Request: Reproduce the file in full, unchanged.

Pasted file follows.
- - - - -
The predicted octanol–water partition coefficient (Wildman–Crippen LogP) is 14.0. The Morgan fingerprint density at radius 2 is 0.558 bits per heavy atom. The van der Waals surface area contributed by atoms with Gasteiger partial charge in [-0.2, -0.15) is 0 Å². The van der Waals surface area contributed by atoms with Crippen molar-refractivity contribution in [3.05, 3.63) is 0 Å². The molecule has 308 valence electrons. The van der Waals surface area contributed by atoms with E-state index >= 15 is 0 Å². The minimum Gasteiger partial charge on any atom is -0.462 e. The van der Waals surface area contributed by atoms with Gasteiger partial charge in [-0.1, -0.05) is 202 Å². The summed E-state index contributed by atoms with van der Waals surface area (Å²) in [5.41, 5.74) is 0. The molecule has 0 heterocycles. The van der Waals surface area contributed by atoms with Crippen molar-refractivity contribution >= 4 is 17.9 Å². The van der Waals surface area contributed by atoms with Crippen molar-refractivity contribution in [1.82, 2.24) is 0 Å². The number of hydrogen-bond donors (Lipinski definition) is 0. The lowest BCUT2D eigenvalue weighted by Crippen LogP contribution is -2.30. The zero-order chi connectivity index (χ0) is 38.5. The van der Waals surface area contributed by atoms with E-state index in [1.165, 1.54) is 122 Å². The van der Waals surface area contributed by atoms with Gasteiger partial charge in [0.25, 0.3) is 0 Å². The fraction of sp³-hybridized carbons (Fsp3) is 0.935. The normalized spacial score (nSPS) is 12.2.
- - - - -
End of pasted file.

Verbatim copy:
The predicted octanol–water partition coefficient (Wildman–Crippen LogP) is 14.0. The Morgan fingerprint density at radius 2 is 0.558 bits per heavy atom. The van der Waals surface area contributed by atoms with Gasteiger partial charge in [-0.2, -0.15) is 0 Å². The van der Waals surface area contributed by atoms with Crippen molar-refractivity contribution in [3.05, 3.63) is 0 Å². The molecule has 308 valence electrons. The van der Waals surface area contributed by atoms with E-state index >= 15 is 0 Å². The minimum Gasteiger partial charge on any atom is -0.462 e. The van der Waals surface area contributed by atoms with Gasteiger partial charge in [-0.1, -0.05) is 202 Å². The summed E-state index contributed by atoms with van der Waals surface area (Å²) in [5.41, 5.74) is 0. The molecule has 0 heterocycles. The van der Waals surface area contributed by atoms with Crippen molar-refractivity contribution >= 4 is 17.9 Å². The van der Waals surface area contributed by atoms with Crippen molar-refractivity contribution in [1.82, 2.24) is 0 Å². The number of hydrogen-bond donors (Lipinski definition) is 0. The lowest BCUT2D eigenvalue weighted by Crippen LogP contribution is -2.30. The zero-order chi connectivity index (χ0) is 38.5. The van der Waals surface area contributed by atoms with E-state index in [1.165, 1.54) is 122 Å². The van der Waals surface area contributed by atoms with Gasteiger partial charge in [0.25, 0.3) is 0 Å². The fraction of sp³-hybridized carbons (Fsp3) is 0.935. The normalized spacial score (nSPS) is 12.2.